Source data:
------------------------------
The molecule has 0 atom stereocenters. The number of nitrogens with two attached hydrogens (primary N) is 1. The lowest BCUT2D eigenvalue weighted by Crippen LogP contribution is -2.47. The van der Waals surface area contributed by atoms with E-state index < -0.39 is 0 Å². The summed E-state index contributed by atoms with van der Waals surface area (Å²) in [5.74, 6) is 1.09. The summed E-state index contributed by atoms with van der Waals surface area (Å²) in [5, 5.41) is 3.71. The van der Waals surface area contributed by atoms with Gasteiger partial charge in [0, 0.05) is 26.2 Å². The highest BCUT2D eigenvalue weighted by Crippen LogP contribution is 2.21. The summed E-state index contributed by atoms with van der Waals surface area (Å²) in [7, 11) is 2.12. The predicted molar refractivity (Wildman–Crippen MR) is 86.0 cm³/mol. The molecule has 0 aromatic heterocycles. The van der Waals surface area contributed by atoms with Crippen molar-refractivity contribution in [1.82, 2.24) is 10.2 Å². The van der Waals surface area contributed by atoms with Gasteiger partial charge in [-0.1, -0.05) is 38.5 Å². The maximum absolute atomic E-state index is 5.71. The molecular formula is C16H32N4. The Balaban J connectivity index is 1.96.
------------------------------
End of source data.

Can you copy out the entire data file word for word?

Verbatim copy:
The molecule has 0 atom stereocenters. The number of nitrogens with two attached hydrogens (primary N) is 1. The lowest BCUT2D eigenvalue weighted by Crippen LogP contribution is -2.47. The van der Waals surface area contributed by atoms with E-state index < -0.39 is 0 Å². The summed E-state index contributed by atoms with van der Waals surface area (Å²) in [5.74, 6) is 1.09. The summed E-state index contributed by atoms with van der Waals surface area (Å²) in [5, 5.41) is 3.71. The van der Waals surface area contributed by atoms with Gasteiger partial charge in [0, 0.05) is 26.2 Å². The highest BCUT2D eigenvalue weighted by Crippen LogP contribution is 2.21. The summed E-state index contributed by atoms with van der Waals surface area (Å²) in [7, 11) is 2.12. The predicted molar refractivity (Wildman–Crippen MR) is 86.0 cm³/mol. The molecule has 0 aromatic heterocycles. The van der Waals surface area contributed by atoms with Crippen molar-refractivity contribution in [1.82, 2.24) is 10.2 Å². The van der Waals surface area contributed by atoms with Gasteiger partial charge in [-0.1, -0.05) is 38.5 Å². The maximum absolute atomic E-state index is 5.71. The molecular formula is C16H32N4. The Balaban J connectivity index is 1.96.